The 2016 IAS/Kress Lecture will be held 1 June at Villa I Tatti, The Harvard University Center for Italian Renaissance Studies in Florence. Professor Megan Holmes of the University of Michigan will present “New Perspectives on the Reception of Florentine Panel Painting: Interpreting Scratch Marks.” Her paper explores an understudied feature of Florentine Renaissance panel paintings, namely, evidence of intentional scratching with a sharp implement of pictorial figuration and imagery. These scratch marks, found across a variety of genres, formats, and display contexts, can rarely be documented or dated with any precision. Similar intentional markings can also be found in works of art in other global, historical cultures. Holmes argues that these scored Italian Renaissance panel paintings constitute an intriguing body of historical evidence that offers insights into the dynamic manner in which people interacted with images. The practice of intentional damage seems to have been more prevalent in the fourteenth and fifteenth centuries, tapering off in the sixteenth century. Holmes will theorize and situate these scratching acts, looking at both Renaissance perspectives and current scholarship on global “iconoclasms.” These deliberate markings are part of what Michael Camille called “the archaeology of the image and its subsequent reception.” Holmes will underscore the need for these marks to be more in evidence in collections, photographic reproductions, and art history.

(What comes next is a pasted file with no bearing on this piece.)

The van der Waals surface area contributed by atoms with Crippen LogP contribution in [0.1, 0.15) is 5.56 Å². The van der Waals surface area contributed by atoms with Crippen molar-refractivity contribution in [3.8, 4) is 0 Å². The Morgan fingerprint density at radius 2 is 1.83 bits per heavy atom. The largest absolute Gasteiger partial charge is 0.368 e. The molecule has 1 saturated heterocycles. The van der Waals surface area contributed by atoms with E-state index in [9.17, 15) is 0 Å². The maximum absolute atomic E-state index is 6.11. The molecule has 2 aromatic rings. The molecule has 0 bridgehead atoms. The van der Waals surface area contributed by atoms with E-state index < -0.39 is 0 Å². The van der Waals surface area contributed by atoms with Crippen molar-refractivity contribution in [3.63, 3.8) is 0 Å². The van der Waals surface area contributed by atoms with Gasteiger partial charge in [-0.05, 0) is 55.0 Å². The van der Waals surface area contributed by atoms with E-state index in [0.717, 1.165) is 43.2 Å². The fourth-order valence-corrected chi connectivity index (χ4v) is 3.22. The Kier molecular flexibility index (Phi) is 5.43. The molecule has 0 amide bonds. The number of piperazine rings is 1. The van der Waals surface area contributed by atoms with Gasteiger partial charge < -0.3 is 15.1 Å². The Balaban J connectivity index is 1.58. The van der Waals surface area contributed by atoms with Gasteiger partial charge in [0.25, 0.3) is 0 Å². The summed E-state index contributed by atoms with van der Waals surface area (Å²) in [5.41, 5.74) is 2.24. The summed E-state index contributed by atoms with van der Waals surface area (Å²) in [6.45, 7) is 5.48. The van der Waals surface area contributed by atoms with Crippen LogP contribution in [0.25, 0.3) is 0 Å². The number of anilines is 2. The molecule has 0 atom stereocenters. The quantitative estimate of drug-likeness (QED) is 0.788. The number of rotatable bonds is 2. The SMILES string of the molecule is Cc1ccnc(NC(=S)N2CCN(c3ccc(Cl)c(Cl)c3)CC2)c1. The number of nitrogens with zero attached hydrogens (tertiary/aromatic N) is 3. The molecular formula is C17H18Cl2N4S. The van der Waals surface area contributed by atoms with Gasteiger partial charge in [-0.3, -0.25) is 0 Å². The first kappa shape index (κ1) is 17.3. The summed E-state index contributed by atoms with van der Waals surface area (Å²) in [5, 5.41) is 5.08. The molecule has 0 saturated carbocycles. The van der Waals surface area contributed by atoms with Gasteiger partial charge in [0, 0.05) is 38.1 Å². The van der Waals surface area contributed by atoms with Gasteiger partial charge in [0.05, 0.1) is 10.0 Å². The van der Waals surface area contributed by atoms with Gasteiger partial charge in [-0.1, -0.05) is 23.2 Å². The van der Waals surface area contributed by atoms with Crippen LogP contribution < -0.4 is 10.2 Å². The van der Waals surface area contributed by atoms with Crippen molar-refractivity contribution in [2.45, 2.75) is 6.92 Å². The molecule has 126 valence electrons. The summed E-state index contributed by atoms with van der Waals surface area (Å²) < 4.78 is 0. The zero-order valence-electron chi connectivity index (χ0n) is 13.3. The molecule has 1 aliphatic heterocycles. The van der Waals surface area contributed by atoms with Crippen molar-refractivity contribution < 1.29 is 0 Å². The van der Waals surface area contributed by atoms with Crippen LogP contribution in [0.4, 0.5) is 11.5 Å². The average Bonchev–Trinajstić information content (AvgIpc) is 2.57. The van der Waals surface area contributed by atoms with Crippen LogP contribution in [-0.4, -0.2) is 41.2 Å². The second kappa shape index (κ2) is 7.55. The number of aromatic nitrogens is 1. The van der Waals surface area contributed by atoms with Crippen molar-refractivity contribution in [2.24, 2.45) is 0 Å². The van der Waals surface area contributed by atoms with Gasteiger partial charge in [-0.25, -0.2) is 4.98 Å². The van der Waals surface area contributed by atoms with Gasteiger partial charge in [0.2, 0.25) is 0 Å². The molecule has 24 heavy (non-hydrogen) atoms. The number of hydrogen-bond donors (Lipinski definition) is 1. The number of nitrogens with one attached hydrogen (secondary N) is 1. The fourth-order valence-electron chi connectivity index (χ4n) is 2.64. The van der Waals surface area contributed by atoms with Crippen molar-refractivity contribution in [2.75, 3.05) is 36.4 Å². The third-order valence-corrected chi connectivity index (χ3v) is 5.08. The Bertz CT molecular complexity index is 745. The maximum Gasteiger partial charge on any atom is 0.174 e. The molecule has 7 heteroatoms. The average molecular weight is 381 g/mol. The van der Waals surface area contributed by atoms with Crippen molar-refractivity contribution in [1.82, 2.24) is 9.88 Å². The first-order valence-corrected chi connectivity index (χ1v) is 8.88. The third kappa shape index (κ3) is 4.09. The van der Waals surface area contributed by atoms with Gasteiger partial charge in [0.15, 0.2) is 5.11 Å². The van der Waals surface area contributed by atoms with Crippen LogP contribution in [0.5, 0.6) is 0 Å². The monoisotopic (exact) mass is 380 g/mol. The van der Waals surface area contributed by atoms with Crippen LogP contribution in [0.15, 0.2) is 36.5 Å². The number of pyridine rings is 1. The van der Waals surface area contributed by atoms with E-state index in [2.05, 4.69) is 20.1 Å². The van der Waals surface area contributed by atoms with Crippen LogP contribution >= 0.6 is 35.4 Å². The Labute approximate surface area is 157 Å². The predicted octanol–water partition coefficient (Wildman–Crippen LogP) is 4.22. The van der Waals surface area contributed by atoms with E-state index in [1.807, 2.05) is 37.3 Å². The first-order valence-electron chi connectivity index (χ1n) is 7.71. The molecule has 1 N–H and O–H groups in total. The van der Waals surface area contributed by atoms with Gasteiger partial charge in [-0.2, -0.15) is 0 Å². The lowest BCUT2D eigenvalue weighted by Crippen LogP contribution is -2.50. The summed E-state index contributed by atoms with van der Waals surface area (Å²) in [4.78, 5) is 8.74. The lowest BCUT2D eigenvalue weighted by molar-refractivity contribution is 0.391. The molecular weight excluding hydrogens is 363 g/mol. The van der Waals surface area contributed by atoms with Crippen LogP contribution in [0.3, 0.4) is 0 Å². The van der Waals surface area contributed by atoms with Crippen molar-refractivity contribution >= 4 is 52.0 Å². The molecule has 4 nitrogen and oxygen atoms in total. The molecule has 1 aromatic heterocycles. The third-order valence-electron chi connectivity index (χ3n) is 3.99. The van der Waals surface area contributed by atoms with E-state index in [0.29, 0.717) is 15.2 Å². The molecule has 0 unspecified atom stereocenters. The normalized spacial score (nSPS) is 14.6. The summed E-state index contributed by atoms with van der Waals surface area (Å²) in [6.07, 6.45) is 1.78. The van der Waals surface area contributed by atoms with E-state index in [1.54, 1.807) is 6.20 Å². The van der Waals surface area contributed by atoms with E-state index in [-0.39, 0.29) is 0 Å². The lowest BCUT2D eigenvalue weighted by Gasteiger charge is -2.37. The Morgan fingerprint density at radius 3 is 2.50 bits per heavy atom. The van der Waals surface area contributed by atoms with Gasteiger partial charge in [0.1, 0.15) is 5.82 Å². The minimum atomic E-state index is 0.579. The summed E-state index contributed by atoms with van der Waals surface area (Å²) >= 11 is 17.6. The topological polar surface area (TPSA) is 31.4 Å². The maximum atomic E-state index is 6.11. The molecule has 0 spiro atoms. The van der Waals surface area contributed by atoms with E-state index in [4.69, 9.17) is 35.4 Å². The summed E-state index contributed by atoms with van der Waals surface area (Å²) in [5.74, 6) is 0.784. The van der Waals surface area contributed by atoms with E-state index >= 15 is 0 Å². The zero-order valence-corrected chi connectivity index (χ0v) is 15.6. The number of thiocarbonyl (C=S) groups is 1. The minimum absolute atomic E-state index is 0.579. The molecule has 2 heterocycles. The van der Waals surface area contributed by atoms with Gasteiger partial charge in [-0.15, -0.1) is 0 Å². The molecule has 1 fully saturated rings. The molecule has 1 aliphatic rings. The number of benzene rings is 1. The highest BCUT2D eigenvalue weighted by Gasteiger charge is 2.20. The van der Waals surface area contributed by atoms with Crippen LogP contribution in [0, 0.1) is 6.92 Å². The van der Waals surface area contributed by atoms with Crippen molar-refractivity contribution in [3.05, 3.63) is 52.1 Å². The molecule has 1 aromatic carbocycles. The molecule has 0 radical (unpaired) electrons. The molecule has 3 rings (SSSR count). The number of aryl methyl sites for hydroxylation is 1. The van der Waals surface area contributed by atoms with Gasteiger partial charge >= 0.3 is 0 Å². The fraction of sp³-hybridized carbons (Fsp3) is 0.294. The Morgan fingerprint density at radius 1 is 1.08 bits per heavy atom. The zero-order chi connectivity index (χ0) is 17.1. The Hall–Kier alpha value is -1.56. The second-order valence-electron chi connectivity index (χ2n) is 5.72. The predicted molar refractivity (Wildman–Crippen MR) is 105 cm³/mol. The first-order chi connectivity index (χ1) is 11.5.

The Samuel H. Kress Foundation and the Italian Art Society jointly sponsor a series of lectures intended to promote intellectual exchanges by offering established North American scholars the opportunity to present their research to the international community of scholars living or working in Italy.
Bernardo Daddi (attr.), Torture of Santa Reparata, c.1338-40, Metropolitan Museum of Art, New York, Maitland F. Griggs Collection, Bequest of Maitland F. Griggs, 1943 (not on view)